Hand, foot, and mouth disease is caused by one of several types of viruses
Hand, foot, and mouth disease is usually characterized by tiny blisters on the inside of the mouth and the palms of the hands, fingers, soles of the feet. It is commonly caused by coxsackievirus A16 (an enterovirus), and less often by other types of viruses.
Anyone can get hand, foot, and mouth disease
Young children are primarily affected, but it may be seen in adults. Most cases occur in the summer and early fall. Outbreaks may occur among groups of children especially in child care centers or nursery schools. Symptoms usually appear 3 to 5 days after exposure.
Hand, foot, and mouth disease is usually spread through person-to-person contact
People can spread the disease when they are shedding the virus in their feces. It is also spread by the respiratory tract from mouth or respiratory secretions (such as from saliva on hands or toys). The virus has also been found in the fluid from the skin blisters. The infection is spread most easily during the acute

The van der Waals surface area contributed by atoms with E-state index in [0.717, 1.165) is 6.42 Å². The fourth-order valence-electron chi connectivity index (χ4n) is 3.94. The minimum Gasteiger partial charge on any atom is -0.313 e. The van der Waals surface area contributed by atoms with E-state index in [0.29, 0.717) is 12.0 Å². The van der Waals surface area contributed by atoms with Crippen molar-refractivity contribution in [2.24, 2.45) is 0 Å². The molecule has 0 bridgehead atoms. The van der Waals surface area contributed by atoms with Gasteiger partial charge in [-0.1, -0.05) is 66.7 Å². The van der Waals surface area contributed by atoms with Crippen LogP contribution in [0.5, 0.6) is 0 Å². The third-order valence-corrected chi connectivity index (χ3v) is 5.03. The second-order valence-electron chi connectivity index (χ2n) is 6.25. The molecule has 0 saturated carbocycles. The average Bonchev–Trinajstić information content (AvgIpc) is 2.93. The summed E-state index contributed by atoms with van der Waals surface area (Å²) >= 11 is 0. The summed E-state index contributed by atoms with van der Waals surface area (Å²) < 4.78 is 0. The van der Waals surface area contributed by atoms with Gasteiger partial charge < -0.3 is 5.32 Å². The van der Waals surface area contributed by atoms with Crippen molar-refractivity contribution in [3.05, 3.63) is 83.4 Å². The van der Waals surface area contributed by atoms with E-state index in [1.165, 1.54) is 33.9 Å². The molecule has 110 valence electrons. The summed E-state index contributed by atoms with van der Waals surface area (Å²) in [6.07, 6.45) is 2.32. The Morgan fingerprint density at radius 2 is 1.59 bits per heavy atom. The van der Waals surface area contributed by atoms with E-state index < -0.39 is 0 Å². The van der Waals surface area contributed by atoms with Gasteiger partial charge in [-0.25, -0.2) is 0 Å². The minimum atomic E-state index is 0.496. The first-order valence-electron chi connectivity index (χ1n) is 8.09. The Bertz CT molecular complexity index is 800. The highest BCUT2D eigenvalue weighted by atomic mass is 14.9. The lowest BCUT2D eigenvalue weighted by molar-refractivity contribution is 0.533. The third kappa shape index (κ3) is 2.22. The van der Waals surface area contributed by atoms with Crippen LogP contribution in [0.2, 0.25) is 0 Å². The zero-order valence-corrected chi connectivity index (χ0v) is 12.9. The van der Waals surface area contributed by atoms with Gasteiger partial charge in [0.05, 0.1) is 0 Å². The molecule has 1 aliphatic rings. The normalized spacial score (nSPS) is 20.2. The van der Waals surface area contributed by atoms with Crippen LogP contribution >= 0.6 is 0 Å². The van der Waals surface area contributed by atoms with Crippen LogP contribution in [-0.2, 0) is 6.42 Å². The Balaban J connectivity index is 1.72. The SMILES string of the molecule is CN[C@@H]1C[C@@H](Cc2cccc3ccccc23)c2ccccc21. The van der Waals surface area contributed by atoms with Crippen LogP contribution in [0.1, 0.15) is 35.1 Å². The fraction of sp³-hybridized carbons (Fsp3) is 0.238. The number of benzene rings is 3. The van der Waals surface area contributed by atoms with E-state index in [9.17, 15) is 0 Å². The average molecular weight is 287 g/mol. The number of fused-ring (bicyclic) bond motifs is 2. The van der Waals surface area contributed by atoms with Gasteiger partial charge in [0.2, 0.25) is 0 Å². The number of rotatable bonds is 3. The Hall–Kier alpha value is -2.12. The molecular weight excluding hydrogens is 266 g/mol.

phase/stage of illness when people are feeling ill, but the virus can be spread for several weeks after the onset of infection.
The symptoms are much like a common cold with a rash
The rash appears as blisters or ulcers in the mouth, on the inner cheeks, gums, sides of the tongue, and as bumps or blisters on the hands, feet, and sometimes other parts of the skin. The skin rash may last for 7 to 10 days.
There is no specific treatment for the virus that causes hand, foot, and mouth disease
Help prevent and control the spread of hand, foot, and mouth disease by:
- Washing hands well, especially after going to the bathroom, changing diapers and/or handling diapers or
other stool-soiled material.
- Covering the mouth and nose when coughing or sneezing.
- Washing toys and other surfaces that have saliva on them.
- Excluding children from child care or school settings if the child has a fever, uncontrollable “hand to
mouth” behavior, not able to contain their secretions, such as ulcers in the mouth and the child is
drooling, or draining sores that cannot be covered.
Source: Maryland Department of Health
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